Sellers’ latest project and most immediate concern is Hoptoberfest. In 2011, its inaugural year, the one-day October festival featured about nine Grand Rapids-area breweries and attracted about 4,000 people, he said.

However, this year Sellers hopes to double the crowd to 8,000 people by moving up the event to Sept. 15-16 and expanding the beer lineup to 40 breweries from across Michigan.

“All the big names — Founders, (Brewery) Vivant and Bell’s — will be there,” Sellers said.

Sellers also enhanced the festival by adding higher energy bands, New Orleans-based Dumpstaphunk and Los Angeles-based Fishbone, who will provide funk and reggae music that attendees can dance to.

The final upgrade to Hoptoberfest is the self-proclaimed “World’s Largest Beer Brunch” the next day. The first 2,000 festival attendees who return with their ticket can receive a free brunch from 10 a.m. to 3 p.m. thanks to sponsors and purchase more beer.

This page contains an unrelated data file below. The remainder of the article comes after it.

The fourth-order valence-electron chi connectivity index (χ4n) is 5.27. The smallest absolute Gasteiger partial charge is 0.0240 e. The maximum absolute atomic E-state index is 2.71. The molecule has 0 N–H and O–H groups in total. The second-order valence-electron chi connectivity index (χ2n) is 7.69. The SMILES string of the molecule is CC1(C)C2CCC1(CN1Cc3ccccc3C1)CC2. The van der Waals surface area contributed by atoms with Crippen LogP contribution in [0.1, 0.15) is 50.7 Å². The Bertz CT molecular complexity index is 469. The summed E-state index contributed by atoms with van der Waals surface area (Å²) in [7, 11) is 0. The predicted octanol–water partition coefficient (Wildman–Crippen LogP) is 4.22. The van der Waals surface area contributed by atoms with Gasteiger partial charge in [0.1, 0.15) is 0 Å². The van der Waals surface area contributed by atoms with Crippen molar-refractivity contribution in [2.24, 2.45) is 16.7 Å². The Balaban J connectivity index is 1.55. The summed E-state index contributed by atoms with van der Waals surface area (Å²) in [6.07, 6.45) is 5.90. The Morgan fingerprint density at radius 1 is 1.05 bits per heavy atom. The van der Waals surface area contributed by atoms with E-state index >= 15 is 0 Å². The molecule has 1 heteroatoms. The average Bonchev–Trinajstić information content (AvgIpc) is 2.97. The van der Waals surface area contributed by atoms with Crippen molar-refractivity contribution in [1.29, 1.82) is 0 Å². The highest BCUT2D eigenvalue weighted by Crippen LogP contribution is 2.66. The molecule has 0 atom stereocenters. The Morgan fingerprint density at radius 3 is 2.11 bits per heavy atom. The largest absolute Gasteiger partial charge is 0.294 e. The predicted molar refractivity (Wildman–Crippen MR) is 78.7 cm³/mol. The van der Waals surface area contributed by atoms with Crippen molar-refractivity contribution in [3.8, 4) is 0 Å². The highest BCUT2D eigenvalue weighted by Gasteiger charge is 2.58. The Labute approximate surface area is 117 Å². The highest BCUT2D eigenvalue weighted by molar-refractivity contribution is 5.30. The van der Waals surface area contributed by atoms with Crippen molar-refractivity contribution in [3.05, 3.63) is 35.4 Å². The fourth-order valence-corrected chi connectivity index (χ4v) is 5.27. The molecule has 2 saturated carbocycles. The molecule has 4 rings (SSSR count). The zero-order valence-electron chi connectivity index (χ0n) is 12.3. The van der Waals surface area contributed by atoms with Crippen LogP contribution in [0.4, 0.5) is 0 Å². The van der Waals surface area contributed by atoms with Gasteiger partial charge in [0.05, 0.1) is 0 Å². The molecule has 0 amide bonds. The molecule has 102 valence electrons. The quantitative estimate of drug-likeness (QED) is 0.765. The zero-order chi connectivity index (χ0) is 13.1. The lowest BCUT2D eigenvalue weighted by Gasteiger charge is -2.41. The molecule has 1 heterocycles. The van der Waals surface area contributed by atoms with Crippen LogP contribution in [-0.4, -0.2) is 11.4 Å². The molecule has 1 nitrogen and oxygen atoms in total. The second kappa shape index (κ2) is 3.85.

“We wanted something that was crazy, but would resonate with people,” Sellers said.

Hoptoberfest tickets cost $10. Samples, which are 2 1/2 ounces, cost $3 per sample.

“The $10 is for nationally-known bands, free breakfast the day after, and the ability to drink outside on a city street with thousands of other fun people,” Sellers said. “It’s the cheapest Fishbone/Dumpstaphunk concert of all time.”

Just weeks after Hoptoberfest concludes, Sellers has another ambitious project to reveal: the new Grand Rapids Brewing Company, the Midwest’s first organic brewery, which is scheduled to open in late October.